There are also offbeat menu finds, like the absolutely magical lox Rangoons, made with salmon, real cream cheese, and dill — it’s as though the very essence of Sunday brunch has been captured in a little crispy pouch. The other big hit are shrimp cakes folded into a donut shape, battered and served with a creamy lemon and sweet chili sauce. Soon he’ll add desserts, such as Sweet Potato with Salted Palm Sugar Caramel, and coconut cream. Nothing on the menu is over $15.

Lox Rangoons at Boon Noon Market in Arlington.LANE TURNER/GLOBE STAFF

While you wait, browse the market. It has a charming homeyness, like popping into someone’s pantry: a plastic container of baked clams here; imported red lime paste there; a bag or two of black garlic. (“Good for diabetes control,” Chaojaroenpong tells me as I shop.)

Market confections come from Phetchaburi, “the most well-known region for desserts and pure palm sugar, with the help of Patchar’s parents,” he says.

Kao niao ma muang mango dessert.LANE TURNER/GLOBE STAFF

What to drink Creamy Thai iced tea or hibiscus tea, mixed while you wait; sodas; and water.

Hibiscus tea with herbs and mint at Boon Noon Market in Arlington. LANE TURNER/GLOBE STAFF

The takeaway In Thai, Boon means “good karma,” Chaojaroenpong says. This friendly little place just over the Cambridge line oozes it.

161 Massachusetts Ave., Arlington, 781-316-0059, www.boonnoonmarket.com


I visited at lunchtime on a Saturday at lunch. Walked in, and three staff was around, were completely ignored, and left. Done.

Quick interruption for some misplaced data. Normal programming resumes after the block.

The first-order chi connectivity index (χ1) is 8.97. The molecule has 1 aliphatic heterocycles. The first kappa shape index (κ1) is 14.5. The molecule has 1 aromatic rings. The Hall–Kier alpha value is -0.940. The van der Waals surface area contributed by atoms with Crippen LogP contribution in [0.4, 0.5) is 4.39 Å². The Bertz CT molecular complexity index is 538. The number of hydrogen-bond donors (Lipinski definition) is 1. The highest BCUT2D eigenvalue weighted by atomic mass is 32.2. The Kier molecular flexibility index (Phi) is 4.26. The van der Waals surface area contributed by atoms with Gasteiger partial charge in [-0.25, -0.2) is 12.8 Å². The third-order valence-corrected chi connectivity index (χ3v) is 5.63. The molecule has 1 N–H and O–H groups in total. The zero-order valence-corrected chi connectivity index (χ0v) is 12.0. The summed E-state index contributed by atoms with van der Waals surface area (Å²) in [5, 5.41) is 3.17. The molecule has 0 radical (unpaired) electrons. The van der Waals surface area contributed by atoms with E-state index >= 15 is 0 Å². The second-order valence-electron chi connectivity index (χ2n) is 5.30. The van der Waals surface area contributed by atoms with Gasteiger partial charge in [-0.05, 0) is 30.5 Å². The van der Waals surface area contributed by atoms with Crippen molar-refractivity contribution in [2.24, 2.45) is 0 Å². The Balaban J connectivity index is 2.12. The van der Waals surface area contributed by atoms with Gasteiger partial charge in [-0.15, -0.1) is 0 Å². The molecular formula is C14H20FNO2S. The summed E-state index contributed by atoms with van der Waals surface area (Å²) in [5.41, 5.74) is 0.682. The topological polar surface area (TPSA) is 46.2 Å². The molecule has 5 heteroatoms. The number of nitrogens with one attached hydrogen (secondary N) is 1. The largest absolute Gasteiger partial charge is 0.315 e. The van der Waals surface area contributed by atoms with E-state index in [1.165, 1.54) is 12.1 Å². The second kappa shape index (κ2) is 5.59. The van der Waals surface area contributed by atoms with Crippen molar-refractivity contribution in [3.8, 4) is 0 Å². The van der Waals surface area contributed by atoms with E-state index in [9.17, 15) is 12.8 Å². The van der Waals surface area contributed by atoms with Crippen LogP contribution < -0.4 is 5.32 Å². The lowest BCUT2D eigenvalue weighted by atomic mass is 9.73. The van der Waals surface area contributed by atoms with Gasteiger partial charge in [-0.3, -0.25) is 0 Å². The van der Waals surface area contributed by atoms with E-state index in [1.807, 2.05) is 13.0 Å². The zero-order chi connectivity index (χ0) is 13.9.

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Re Laughing Monk and $$$ - that’s why I’m not likely to prioritize it. Amarin, Lemon Thai, and Krua Thai are all really good, and less expensive, and the first two are super close. I haven’t been to Little Spoon but will put it on the list!

I can’t tell what restaurant you’re talking about?


I can’t understand which restaurant Ferrari328 is talking about, either. I would like to know!

Boon Noon Market in Arlington. Thought I replied to that post.

I was afraid that was what you meant, as I’m anticipating this restaurant eagerly after reading the Globe piece. Your reply was actually to the June openings/closings thread, so we couldn’t tell. Thanks for clarifying.

Has anyone successfully eaten at Boon Noon yet? We may bike over and give it a try for Father’s Day.

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I had a smashing first visit here. Super-cool little Thai market with a crazy selection of concentrated curry pastes from unfamiliar-to-me corners of Thailand, like one with fermented crab. I imagine my whole place being stunk up in a good way just by cooking with a thumbnail-sized smear from one of those little tubs. Longer on shelf-stable than fresh ingredients at the moment, but lots of items I don’t see in the tiny Thai sections of my Chinese and Korean supermarkets.

A very promising first lunch: ua lao, a Northern sausage (chef is from Changmai or thereabouts) that reminded me a bit of sai ua, fermented and porky, described as an Andouille, nice chili fire by itself. A sweetly funky flavor I don’t see much in the States. The set included skin-on roasted peanuts, dried chilies, fresh cilantro and pickled ginger slices.

Kui chai, chive pancakes cut into triangles, had a fine fry job and the expected sweet brown dipping sauce. Good of its kind, but not so hard to find elsewhere locally.

Spicy basil eggplant with vegetables was delicious, fresh, solid – served with excellent purple jasmine rice, I’m guessing that Riceberry hybrid. The kitchen is already leading with modest spice levels after shocking some locals with traditional Thai heat. A condiment caddy with dried, fresh and pickled chilis, nam pla prik, sugar, etc. would be welcome.